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Erik J. Brown: All That's Left in the World (2022, Blackstone Audio, Incorporated) 4 stars

Review of "All That's Left in the World" on 'Goodreads'

2 stars

Nope. I can't. If you love the word "smile" you're in for a treat, because this author uses it at least once a paragraph. And I can't stand it enough to finish. The ideas and characters aren't worth the anguish of stabbing myself in the eyes with rusty nails just to continue reading "smile, smiling, smiled, smiles" SHUT UP. Get a thesaurus for God's sake, and a better editor.

J.R.R. Tolkien: The Lord of the Rings (The Lord of the Rings, #1-3) (2005) 4 stars

The Fellowship of the Ring is the first of three volumes of the epic novel …

Review of 'The Lord of the Rings (The Lord of the Rings, #1-3)' on 'Goodreads'

3 stars

Let's be real, I'm never finishing this series and I just need to accept that. I love the lore and the world. I love the stories. But I HATE the prose. I'll stick to the extended versions of the films, thank you.

Howard Zinn, H. Zinn: A Peoples History Of The United States 1492 To Present (Harper Perennial) 4 stars

Known for its lively, clear prose as well as its scholarly research, A People's History …

Review of 'A Peoples History Of The United States 1492 To Present' on 'Goodreads'

3 stars

Had to DNF this. It's not that the material is bad or not interesting. I think maybe the writing is just too....disengaging for me, and the subject matter is a little too broad. Not a bad book. Just not for me.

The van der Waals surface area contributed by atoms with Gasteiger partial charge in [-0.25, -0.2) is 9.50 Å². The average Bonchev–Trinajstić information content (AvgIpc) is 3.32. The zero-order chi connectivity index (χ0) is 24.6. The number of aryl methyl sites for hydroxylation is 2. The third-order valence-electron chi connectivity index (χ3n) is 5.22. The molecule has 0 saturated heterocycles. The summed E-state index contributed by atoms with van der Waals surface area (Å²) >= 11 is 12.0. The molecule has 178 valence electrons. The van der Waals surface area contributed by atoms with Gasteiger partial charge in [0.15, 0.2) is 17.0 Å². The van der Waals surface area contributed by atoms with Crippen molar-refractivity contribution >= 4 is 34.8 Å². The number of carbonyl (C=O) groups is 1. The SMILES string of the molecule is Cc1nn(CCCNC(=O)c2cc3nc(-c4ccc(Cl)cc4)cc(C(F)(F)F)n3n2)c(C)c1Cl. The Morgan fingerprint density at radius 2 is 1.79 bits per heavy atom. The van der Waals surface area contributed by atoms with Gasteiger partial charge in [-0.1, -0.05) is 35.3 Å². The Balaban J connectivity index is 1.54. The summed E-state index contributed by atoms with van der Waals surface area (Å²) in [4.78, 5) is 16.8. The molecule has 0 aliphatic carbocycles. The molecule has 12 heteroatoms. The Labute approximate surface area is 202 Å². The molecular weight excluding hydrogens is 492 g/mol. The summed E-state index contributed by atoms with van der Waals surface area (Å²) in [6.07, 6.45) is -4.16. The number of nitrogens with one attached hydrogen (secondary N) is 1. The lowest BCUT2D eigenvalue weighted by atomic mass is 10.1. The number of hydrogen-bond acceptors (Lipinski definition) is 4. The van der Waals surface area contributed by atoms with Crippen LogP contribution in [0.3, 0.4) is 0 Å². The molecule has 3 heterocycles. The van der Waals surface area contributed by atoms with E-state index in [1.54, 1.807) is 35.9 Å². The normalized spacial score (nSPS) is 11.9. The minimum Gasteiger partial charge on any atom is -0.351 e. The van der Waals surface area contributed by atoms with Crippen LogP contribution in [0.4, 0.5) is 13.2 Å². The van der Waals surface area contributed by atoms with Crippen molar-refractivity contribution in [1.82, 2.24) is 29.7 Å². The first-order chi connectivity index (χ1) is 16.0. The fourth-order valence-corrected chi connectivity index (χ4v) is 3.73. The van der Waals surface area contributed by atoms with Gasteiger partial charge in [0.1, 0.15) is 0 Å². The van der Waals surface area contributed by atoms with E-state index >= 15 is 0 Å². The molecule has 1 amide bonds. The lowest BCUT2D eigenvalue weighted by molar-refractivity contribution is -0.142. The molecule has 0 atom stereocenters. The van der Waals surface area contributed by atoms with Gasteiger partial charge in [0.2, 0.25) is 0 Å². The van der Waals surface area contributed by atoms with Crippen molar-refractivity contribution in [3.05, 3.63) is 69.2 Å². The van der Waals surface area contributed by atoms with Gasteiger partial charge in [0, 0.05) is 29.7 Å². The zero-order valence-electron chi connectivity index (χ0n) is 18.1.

Erastes: Junction X (Paperback, 2011, Cheyenne Publishing) 3 stars

Review of 'Junction X' on 'Goodreads'

3 stars

A true tragedy. Don't expect a happy ending because you won't get one. I keep thinking about how this book is about the stupidity of men. Because if Ed had any emotional intelligence, any sense of intelligence, he could have used his words, made plans and actually had a future with him and Alex together. But his stupidity costed lives.

C. S. Pacat: Dark Rise (2021, HarperCollins Publishers) 4 stars

Review of 'Dark Rise' on 'Goodreads'

1 star


It's really weird how the balance of starting us in the middle of the action vs the slow buildup in an origin story is SO delicate. You get one element wrong and the whole thing just feels off. If you do a slow buildup then it can take too long to get going. But if you throw us right into the action you can easily gloss over details that the reader really should have been there for.

Will's story is the perfect example of this. It wouldn't have been boring to give us bits of his life on the run with his mother, what happened when she died, the servants who were confidants. But they don't give us this information until right in the middle of things and having characters try to "explain" the story to people who were there when it happened?

So the story simultaneously is trying …